4) Finally, there are times where I have an agenda of what I want to speak on and I work to read my preferred topic into the parashah whether or not I would otherwise have perceived it there.  In such cases, I might have to use Jewish tradition broadly, or even (rarely) abandon the attempt to link it to the weekly Torah portion.  What surprises me is how often I can connect my own topic into the Torah reading for that Shabbat.  It really is an electric, high-voltage document (the phrase is Rabbi Alan Miller's).


During good weeks, I try to prepare my drashot on Monday morning, so that I have a week to ponder what I want to say, and so that I have sermons ready to roll regardless of any crises that might emerge.  But what about those weeks where the time simply flies, and before I have a chance to catch my breath, it's Friday noon and I have less than an hour to prepare two drashot and time is at a premium?  In those difficult times, there are a few works that I turn to for quick insights and sermon material.  The list that follows is highly idiosyncratic, reflecting my own personal preferences.  It doesn't presume to scholarly depth (we are talking about less than a half-an-hour prep time, after all!)  But I do find these useful in a pinch and thought others might as well:

Where to Look When You Have Ten Minutes to Prepare a Great Drash

THE JPS TORAH COMMENTARY-These are the finest scholarly Torah commentaries available from a Jewish perspective.  Unfortunately, the quality varies widely.  By far the finest is that of Jacob Milgrom, who wrote the volume on Numbers.  Sarna's on Genesis and Exodus don't offer much that is new or that he hasn't published elsewhere.   Baruch Levine's on Leviticus is a bit brief and should be read as a running argument with Milgrom, but it is a worthy volume.

TORAT HAYYIM, the new Mikra'ot Gedolot of Mossad haRav Kook-This all newly typeset and edited version of Mikra'ot Gedolot is itself miraculous.  They have included m'farshim that the traditional Mikra'ot Gedolot left out (like Saadya Gaon and Sefer Ha-Hinnukh).  The print is easily readable and the footnote citations (of which Midrash Rashi is quoting, for example) make these well worth regular reference.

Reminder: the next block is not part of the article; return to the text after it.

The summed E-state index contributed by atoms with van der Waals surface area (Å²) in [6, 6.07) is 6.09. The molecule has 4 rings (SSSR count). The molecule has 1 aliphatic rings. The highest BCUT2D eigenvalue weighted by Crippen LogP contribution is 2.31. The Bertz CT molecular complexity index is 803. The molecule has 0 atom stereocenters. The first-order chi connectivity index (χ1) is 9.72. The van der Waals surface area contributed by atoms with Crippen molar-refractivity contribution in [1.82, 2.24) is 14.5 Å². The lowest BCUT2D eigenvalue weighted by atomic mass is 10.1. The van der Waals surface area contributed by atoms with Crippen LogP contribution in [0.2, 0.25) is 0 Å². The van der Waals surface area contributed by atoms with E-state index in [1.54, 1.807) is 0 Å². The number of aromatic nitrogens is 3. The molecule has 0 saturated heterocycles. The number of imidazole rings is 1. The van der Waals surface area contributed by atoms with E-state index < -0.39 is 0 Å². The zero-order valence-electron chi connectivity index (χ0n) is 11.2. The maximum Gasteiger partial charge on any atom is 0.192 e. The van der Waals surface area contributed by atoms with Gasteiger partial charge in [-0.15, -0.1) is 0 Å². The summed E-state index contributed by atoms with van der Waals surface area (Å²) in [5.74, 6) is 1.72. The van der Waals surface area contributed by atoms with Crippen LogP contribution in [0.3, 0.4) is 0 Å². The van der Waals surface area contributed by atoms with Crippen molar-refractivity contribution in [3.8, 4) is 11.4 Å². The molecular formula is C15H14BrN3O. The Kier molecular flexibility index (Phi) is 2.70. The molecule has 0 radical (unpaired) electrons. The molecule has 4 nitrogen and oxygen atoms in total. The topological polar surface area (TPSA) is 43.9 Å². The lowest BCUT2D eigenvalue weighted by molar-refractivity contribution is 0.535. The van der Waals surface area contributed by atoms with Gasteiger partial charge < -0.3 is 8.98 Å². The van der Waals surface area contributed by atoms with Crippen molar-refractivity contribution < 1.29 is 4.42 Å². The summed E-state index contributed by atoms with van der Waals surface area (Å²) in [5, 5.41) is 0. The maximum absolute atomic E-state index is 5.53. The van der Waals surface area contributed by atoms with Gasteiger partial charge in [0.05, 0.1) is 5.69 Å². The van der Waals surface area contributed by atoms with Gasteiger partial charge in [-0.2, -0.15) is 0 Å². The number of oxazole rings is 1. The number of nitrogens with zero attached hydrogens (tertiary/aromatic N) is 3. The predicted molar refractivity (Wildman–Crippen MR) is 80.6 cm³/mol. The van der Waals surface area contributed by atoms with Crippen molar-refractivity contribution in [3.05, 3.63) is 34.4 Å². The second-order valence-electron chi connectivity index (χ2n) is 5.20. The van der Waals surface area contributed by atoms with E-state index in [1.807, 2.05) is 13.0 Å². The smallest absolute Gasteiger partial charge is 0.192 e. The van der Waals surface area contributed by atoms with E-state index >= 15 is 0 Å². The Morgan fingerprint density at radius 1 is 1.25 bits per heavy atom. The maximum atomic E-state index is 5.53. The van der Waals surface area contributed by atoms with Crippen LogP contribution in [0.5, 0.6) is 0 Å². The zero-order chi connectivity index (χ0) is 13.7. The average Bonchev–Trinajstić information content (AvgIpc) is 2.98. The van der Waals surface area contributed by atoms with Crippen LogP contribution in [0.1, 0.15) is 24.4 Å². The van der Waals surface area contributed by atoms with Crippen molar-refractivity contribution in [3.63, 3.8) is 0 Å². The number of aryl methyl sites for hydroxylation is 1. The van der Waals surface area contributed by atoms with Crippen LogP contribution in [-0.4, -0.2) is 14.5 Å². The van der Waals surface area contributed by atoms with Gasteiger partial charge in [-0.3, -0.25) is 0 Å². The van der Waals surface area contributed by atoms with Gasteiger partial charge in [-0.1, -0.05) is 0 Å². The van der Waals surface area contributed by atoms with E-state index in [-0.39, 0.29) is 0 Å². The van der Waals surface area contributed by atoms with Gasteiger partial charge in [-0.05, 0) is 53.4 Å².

MIDRASH RABBAH (English version by Soncino)-All right, so the English is somewhat murky.  This is still the only complete English translation of Midrash Rabbah and we are talking serious time deadlines.

Louis Ginzberg, THE LEGENDS OF THE JEWS-This remarkable compilation of midrashic stories in a single narrative stream is a wonderful source for drashot.  His notes will allow you to quote from the original Midrash too, so long as you purchase a copy of Adolph Jellinek's BEIT HA-MIDRASH and Wertheimer's BATEI MIDRASHOT (both well worth owning).
Bialik and Ravnitzky, SEFER HA-AGGADAH (printed in English by Schocken)-This collection of aggadah is organized logically by characters of the Bible and by theme, so sources are easy to find when you know what you want to say and want to back it up with rabbinics.

Loeb and Kadden, TEACHING TORAH (ARE)-This teaching book is intended for the religious schoolteacher, but rabbis can use it in a pinch.  It summarizes the Parashah, and then provides interesting gleanings from the traditional sources, as well as contemporary spins to the values and ideas in the weekly Torah portion.  Get ARE's catalogue while you're at it.